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OU's Dale Bratzler summarizes what we know about COVID-19 in Rep. Kendra Horn's Public Health Roundtable

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Public Health Round Table

A screen capture from the Facebook Live Public Health Roundtable July 31.

During a Public Health Roundtable hosted by U.S. Rep. Kendra Horn Friday morning, Dr. Dale Bratzler, OU’s Chief COVID Officer, updated viewers on the status of the COVID-19 pandemic in Oklahoma.

Friday, the state witnessed 747 new cases of the coronavirus and five new related deaths. As of Thursday, 621 Oklahomans were hospitalized, and the Oklahoma State Department of Health has reported 1,053 daily new infections on average over the past seven days. According to the state health department, Norman also had six deaths this week, the deadliest for the city to date.

Oklahoma is also catching up to Texas in the number of new cases per day per 100,000 residents. Bratzler said everyone knows Texas has big coronavirus numbers, but Oklahoma is right behind its southern neighbor. Oklahoma has 25 new cases per day for every 100,000 people, while Texas has 27 such cases every day.

As sickness totals continue to fluctuate, Oklahoma, Tulsa and Cleveland counties have been leaders in daily new cases and cumulative cases. Bratzler said in particular he’s concerned about Cleveland county as students prepare to return to OU’s Norman campus in the coming weeks.

Bratzler said although time has passed, and symptoms and other variables pertaining to the virus have changed, the main form of transmission is still person-to-person, making mask-wearing and social distancing practices increasingly important.

“When I'm speaking or even when I'm breathing, droplets come out of my mouth,” Bratzler said. “And if somebody is close to me — particularly not in a mask — they can inhale those droplets.”

Bratzler also referenced a study he shared in an OU Medicine update July 24 that reveals the Oklahoma counties housing large numbers of residents with underlying medical conditions. Those Oklahomans’ conditions put them at higher risk for severe viral complications.

“I think it's very important that people understand that here in Oklahoma, we don't have a terribly healthy population, and a lot of people are at risk of COVID-19,” Bratzler said. “There are some people who are more likely to get it, and if they get it they’re more likely to get really sick.”

While no cure for COVID-19 has been found yet, Bratzler has continually said he’s encouraged by the progress in vaccine cultivation. Both Moderna’s mRNA Vaccine and Oxford’s AstraZeneca shot have reached Phase III clinical trials and could be available by November.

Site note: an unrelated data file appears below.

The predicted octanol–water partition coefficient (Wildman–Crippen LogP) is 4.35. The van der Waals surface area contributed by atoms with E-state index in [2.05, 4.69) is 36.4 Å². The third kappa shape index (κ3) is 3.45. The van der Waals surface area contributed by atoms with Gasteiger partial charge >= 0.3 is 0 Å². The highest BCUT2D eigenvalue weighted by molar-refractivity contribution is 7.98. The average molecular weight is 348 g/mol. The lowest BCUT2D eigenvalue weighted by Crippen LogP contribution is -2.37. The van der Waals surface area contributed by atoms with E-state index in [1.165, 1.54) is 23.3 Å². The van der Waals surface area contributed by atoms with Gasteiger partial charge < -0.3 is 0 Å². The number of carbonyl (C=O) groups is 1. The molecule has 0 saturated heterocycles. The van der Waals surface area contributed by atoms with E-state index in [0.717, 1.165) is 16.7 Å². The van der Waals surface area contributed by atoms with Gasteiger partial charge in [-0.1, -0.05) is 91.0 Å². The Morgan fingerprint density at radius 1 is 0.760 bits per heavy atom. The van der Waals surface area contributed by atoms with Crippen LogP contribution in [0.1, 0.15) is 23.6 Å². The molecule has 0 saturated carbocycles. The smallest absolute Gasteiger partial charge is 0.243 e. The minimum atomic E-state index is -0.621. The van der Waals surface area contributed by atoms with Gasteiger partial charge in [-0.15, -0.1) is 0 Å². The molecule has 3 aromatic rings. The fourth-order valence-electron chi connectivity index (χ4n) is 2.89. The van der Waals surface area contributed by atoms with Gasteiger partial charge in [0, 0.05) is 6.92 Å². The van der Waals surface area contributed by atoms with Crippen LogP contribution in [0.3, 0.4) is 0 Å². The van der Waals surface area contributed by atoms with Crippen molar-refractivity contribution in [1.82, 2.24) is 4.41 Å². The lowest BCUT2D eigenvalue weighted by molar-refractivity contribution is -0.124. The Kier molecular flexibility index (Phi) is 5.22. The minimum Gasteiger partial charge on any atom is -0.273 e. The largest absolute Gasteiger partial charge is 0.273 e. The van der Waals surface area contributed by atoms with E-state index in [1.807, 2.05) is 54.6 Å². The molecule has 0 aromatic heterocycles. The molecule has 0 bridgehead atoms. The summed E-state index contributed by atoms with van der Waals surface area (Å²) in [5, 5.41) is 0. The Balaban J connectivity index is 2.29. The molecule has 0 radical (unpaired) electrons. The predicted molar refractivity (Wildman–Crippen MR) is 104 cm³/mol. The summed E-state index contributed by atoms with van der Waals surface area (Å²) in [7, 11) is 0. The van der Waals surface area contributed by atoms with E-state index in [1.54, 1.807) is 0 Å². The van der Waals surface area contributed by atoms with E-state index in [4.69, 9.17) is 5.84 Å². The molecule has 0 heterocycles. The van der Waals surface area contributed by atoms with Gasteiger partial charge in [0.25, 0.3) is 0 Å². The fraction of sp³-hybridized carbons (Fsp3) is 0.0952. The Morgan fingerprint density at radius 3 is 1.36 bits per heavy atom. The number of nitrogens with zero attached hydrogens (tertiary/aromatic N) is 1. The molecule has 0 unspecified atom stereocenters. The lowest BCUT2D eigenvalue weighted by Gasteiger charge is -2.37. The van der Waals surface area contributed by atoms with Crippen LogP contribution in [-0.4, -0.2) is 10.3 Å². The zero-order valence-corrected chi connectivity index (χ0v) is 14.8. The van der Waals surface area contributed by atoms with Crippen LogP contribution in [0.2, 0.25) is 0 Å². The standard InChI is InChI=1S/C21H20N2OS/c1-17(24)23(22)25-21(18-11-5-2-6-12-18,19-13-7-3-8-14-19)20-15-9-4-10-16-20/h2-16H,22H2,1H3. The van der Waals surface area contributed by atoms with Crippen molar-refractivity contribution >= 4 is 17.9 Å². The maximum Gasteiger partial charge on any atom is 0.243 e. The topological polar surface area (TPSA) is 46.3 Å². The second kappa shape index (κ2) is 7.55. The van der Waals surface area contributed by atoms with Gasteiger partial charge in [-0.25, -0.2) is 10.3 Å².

“Despite what you read on social media, there are no medications, vitamins (or) supplements that have been shown to prevent this disease,” Bratzler said. “So right now the best thing we can do to prevent the disease is avoid being exposed to the disease.”

Amid the wait for a cure, Bratzler said he believes Oklahoma hospitalizations are trending downward due to improvements in treatment tactics. Dexamethasone and Remdesivir have continued to reduce mortality rates, and Bratzler said research continues to support monoclonal antibody drugs—remedies that stimulate the immune system to attack viruses within the body.

Finally, Bratzler addressed herd immunity during the latter minutes of his discourse, and critiqued the opinions of those who wish to spread the virus rapidly to attempt to develop herd immunity. Bratzler said 70 percent of Oklahomans, or 2.8 million people would have to be infected to develop such an immunity.

According to the Center for Disease Control and Prevention, the death rate in COVID-19 cases is 0.65 percent. Bratzler said if the necessary number of residents were infected for herd immunity, over 18,000 of those Oklahomans would die — an unnecessary evil he said could be mitigated by proper safety precautions.

“Public health measures are the only game in town in terms of preventing the spread of this disease,” Bratzler said. “That includes avoiding crowds, wearing a mask, physical distancing, hand hygiene and other things that would help us prevent this. ... And then we need to make sure that we're putting in place policies that require those public health interventions in those settings.”

Mason Young is a journalism sophomore and The Daily's assistant sports editor. He covers OU football and previously covered OU women's gymnastics and former Sooners in the NFL. He has also spent some time as a senior news reporter for The Daily.

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